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Posted 15 April 2013 - 05:27 AM

I tried to get this scope on track this evening. No such thing. When I turned it on I did the calibrate sensors routine and the GPS responded and went to Polaris but it was not very accurate. It did not lose time or date while the scope was on but when I shut it down and turned it back on, it kept the date but lost the time, taking it back to a time I had put into it about 3 nights ago. When I turned it on and told it to do a one star alignment and designated Polaris the hand box told me "Not aligned" even though I thought I had it aligned on Polaris.


If your RCX-400 scope is the same as my LX200GPS scope, the last date entered is saved in flash memory. However the LX200GPS does not have a real-time clock that maintains time while the scope is turned off. When the scope boots up it normally gets time from the GPS module and uses it to set the clock in the mount's computer. The mount computer's clock goes off when the scope is turned off. It does not maintain time while the scope is off.

If the LX200GPS scope either doesn't get fix data from its GPS module, or if the GPS is disabled in controller configuration, the scope asks for manual time input by the user. It always defaults to 8pm.

Hopefully the RCX-400 is similar-enough to the LX200GPS that this information is useful to you.

#17 nitegeezer

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Posted 15 April 2013 - 06:13 AM

When I turned it on and told it to do a one star alignment and designated Polaris the hand box told me "Not aligned" even though I thought I had it aligned on Polaris.


If your scope is permanently mounted in polar mode, then it can align using one star if that star is significantly away from Polaris.

If your scope is in Alt/Az mode, my understanding is that you must align using two stars with neither being Polaris.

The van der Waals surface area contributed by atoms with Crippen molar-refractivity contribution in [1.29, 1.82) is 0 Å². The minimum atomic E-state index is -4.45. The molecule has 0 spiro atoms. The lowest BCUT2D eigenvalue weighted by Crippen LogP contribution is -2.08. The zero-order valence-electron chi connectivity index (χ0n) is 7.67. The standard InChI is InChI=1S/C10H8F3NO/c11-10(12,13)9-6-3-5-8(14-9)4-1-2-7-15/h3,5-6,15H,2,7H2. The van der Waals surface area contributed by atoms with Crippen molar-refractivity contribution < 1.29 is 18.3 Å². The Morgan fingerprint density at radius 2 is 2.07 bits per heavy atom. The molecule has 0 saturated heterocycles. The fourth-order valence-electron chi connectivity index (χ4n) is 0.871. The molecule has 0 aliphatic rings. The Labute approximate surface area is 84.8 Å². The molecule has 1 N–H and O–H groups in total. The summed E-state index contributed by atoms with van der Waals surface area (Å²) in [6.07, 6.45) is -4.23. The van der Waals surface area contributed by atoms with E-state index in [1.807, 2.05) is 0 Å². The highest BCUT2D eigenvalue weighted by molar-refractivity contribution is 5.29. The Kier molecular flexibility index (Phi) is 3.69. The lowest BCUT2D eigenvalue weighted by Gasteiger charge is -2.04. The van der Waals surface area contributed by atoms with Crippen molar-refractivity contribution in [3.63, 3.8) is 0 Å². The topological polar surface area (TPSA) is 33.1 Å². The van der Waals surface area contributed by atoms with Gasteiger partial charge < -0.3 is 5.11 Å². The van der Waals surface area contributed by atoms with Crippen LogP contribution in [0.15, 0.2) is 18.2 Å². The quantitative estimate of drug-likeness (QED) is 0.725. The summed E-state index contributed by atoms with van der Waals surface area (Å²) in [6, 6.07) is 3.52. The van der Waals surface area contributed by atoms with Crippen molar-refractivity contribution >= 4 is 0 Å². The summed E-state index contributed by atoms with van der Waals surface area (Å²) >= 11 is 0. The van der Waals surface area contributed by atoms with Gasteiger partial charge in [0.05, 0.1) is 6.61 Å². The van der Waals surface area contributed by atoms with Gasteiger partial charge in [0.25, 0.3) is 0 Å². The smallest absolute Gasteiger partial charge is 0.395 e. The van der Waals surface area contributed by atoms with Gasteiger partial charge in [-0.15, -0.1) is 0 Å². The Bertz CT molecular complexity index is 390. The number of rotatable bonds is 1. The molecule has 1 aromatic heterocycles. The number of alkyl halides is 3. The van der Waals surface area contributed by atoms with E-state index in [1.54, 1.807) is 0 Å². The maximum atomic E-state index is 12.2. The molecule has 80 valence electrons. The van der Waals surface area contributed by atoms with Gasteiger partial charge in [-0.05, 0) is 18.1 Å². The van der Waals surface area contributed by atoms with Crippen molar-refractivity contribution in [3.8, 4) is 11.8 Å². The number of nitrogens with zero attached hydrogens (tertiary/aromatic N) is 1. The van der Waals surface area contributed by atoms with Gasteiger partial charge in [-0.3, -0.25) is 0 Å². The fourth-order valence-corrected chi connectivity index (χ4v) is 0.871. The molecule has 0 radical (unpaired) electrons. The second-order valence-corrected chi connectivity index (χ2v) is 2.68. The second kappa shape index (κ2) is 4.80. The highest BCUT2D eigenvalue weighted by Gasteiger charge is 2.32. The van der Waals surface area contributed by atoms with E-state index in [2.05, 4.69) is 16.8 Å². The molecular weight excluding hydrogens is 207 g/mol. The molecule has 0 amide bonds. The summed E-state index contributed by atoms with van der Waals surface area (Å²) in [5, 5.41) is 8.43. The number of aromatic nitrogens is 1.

This alignment is required no matter what scope/mount you have. If it is similar to an LX200GPS, there is an Auto Align mode that does several sensor checks and then requires that you center two stars from it's alignment list. Since you are in an observatory, there should be a park mode before you turn it off. If using this mode, you must never loosen the clutches. The next time you power up, you can come out of park mode and then confirm alignment using one star but again it must not be Polaris.

#18 jrcrilly

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Posted 15 April 2013 - 07:04 AM

If it is like the LX200GPS scopes, there is a button battery inside that helps the GPS to maintain its ephemeris data between GPS sessions. It performs no other function. And if it is dead, the only impact is much-longer times for GPS fixes.

I don't have a RCX-400 scope so I can 't say for sure if it is the same as the LX200GPS scopes in this respect.


Yes, they both use the same scheme.

#19 jrcrilly

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Posted 15 April 2013 - 07:06 AM

When I turned it on and told it to do a one star alignment and designated Polaris the hand box told me "Not aligned" even though I thought I had it aligned on Polaris.


It was behaving normally. The "not aligned" message was to inform you that you had not aligned it.